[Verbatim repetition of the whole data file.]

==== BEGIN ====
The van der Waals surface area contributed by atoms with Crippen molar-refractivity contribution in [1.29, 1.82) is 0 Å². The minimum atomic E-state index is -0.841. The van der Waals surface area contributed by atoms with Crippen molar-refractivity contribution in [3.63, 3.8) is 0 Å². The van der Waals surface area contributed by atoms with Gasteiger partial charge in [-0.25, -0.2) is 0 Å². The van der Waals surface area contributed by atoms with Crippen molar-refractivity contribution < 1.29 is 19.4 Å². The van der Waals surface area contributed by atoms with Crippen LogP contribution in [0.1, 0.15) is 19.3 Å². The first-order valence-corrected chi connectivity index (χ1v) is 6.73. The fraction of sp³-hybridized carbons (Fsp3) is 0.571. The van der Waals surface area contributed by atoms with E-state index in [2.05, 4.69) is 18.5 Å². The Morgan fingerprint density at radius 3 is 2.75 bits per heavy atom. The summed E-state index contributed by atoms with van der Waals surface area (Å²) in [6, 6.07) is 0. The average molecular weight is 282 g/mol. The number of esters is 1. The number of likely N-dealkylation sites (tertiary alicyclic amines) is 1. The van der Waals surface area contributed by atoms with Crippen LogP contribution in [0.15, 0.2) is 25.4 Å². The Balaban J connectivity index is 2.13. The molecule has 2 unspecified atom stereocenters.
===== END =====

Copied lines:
The van der Waals surface area contributed by atoms with Crippen molar-refractivity contribution in [1.29, 1.82) is 0 Å². The minimum atomic E-state index is -0.841. The van der Waals surface area contributed by atoms with Crippen molar-refractivity contribution in [3.63, 3.8) is 0 Å². The van der Waals surface area contributed by atoms with Gasteiger partial charge in [-0.25, -0.2) is 0 Å². The van der Waals surface area contributed by atoms with Crippen molar-refractivity contribution < 1.29 is 19.4 Å². The van der Waals surface area contributed by atoms with Crippen LogP contribution in [0.1, 0.15) is 19.3 Å². The first-order valence-corrected chi connectivity index (χ1v) is 6.73. The fraction of sp³-hybridized carbons (Fsp3) is 0.571. The van der Waals surface area contributed by atoms with E-state index in [2.05, 4.69) is 18.5 Å². The Morgan fingerprint density at radius 3 is 2.75 bits per heavy atom. The summed E-state index contributed by atoms with van der Waals surface area (Å²) in [6, 6.07) is 0. The average molecular weight is 282 g/mol. The number of esters is 1. The number of likely N-dealkylation sites (tertiary alicyclic amines) is 1. The van der Waals surface area contributed by atoms with Crippen LogP contribution in [0.15, 0.2) is 25.4 Å². The Balaban J connectivity index is 2.13. The molecule has 2 unspecified atom stereocenters.